For serious, the three of us just barely made it through the episode, and before I even had a chance to get all rage-y her dad just rolled his eyes and said, “Well at least we know this will never air.” I’m incredibly upset that he was wrong. I’m waiting for it to get cancelled.

  14. I really hope this shows fails quickly, one of those cancelled after one episode. I was aghast when I saw the first commercial, it’s baffling that multiple people thought this show should be made and aired on tv.

  15. Pretty sure this is going to get canceled. It’s obvious there are no new ideas since this is a direct re-do of “Bosom Buddies” as someone else mentioned before. It makes me sad for all those writers out there with great ideas and losing out to shows like this.

  16. Its so strange to me that being a feminine presenting woman is hilarious, but if you are not femmed up to the max, I.E masculine in any way, you get called names, people think your sense of fashion is off, you can’t get jobs (personally experienced this stuff)So what the hell is a woman to do??? Are we just funny and frivolous or confused and sad creatures “trying to be boys”? Well I don’t like those choices.

  17. Thanks, Riese. Once again, you have eloquently explained something that left me sputtering and angry. Now i feel like i have the words to go back to my roommate and say, this is why the fact that this show exists is shitty. (or maybe i’ll just send her this article)

  18. This one industry news website had a whole entry on how oversensitive GLAAD is and that this show is not transphobic because it is not about actual transsexuals. That is the journalist’s “logic.” (I stopped reading after that sentence and am still too shaking furious for further analysis – I am so frustrated that smart shows rarely last while retread warmed-over bullshit like this gets made, and in conclusion, “Arrested Development,” “Party Down,” “Freaks & Geeks,” “My So-Called Life,” and life is precious and god and the bible.)

  19. Because I am trans and a lesbian I am more offended by the misogynously based assumptions than the so called transphobia, of which I don’t really see.
    The assumptions that women only eat rabbit food is bad enough but what female would not have these two imitators clocked in half a second?
    From the trans viewpoint I see these characters more as opportunist who expired their male priviledge and discovered a new venue for employment. Oh, and don’t even get me started on how women are taking over the workforce. I am employed in aerospace, and yes the more progressive corporations are promoting women in engineering and manufacturing supervising positions, but even so, it’s still heavily weighed male in director and VP positions.
    My first blog comment here and I rambled, please don’t kick me out?

    • Marsha, I’m so glad you finally posted and it’s cool you have a good job in your industry. But I want to say why, for me, shows like this do impact the trans community… even you. No matter how well you pass, what job you have or how deep you live within women’s communities, once you’re ID’d as trans there is a large portion of the non-trans world (including the queer non-trans world) which will view you as “a man in a dress” (whether you wear dresses or not or ID as a man or queer or not). The more shows like this ridicule anyone externally male identified as a joke because they’re presenting as a woman impacts ALL trans women. Transmisogyny is misogyny but it’s also more. It’s sexualizing and fetishizing our very identities, and presentations as who we are as a form of perviness, it’s placing us in women’s restrooms for salacious reasons, it’s making intimate women’s conversations we have with other women into an act of thievery and deception and, especially, it makes us into liars trying to trick the non-trans world. Every one of these story lines is extrapolated into this show and whether you want it or not, many people apply those tropes to you and all other trans women. It’s also notable that, well before the protests began, this show was described by a lot of media as having “a transgender theme.” Marsha, in situations like this, you don’t get to pick and chose which ridiculing humor, false assumptions and inaccuracies are applied to you and which aren’t. They’re here, surrounding you, waiting to be exploited for corporate greed or power and will be used against you when they think it benefits them.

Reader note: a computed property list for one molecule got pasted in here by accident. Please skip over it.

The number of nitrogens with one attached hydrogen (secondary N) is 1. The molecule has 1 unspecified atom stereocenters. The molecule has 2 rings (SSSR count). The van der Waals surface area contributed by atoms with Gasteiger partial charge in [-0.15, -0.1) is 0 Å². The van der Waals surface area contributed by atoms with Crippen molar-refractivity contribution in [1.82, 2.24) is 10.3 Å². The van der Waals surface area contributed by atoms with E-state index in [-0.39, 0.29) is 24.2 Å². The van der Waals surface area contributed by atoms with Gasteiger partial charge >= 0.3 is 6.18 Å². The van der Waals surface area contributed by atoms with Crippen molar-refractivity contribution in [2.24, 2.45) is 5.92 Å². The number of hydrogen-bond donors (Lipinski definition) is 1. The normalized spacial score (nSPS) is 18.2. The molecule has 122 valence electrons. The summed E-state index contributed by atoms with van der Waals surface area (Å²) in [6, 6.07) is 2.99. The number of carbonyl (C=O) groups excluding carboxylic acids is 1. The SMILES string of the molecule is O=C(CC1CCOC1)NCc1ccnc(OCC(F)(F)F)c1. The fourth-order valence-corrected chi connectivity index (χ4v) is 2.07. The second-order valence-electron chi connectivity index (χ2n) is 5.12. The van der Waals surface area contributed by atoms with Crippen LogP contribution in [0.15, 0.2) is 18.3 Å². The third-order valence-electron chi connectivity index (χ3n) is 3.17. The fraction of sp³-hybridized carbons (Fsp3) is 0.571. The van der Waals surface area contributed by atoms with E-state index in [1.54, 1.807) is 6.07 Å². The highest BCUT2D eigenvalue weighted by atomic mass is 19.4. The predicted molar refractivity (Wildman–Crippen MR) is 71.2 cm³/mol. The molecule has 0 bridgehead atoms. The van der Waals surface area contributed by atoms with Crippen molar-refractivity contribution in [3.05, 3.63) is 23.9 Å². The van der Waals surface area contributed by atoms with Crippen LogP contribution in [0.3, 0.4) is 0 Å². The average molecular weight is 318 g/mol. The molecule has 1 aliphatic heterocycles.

20. Oh god. It physically hurts that this show even exists. But yeah, Monty Python wasn’t funny because there were men pretending to be women, it was funny because they were brilliant actors playing hilarious characters. Sigh.

  21. I know this is quite a late comment, but I just wanted to make my views known. As well as contributing to the idea that being transgendered is some sort of joke, this show also appears to be trying to return us to the olden days when women weren’t allowed to work they could only stay home and take care of the kids, and cook for their “hard-working husband”. I know these views have already been expressed in previous comments, but the point I want to make is that the “joke” doesn’t stop there. This show also makes fun of men. I’m a man, but do you really think I’m stupid enough to believe that the reason I don’t have a job is because women are taking over the workforce? No in fact the most likely reason I don’t have a job is because I’m not qualified enough for the jobs I apply for. And even if women are taking over the work force does anybody think that that would cause men to start dressing up as women? Because I don’t. Sometimes the things men do just really piss me off, and make me ashamed to identify as the male gender. Work it is one of those things.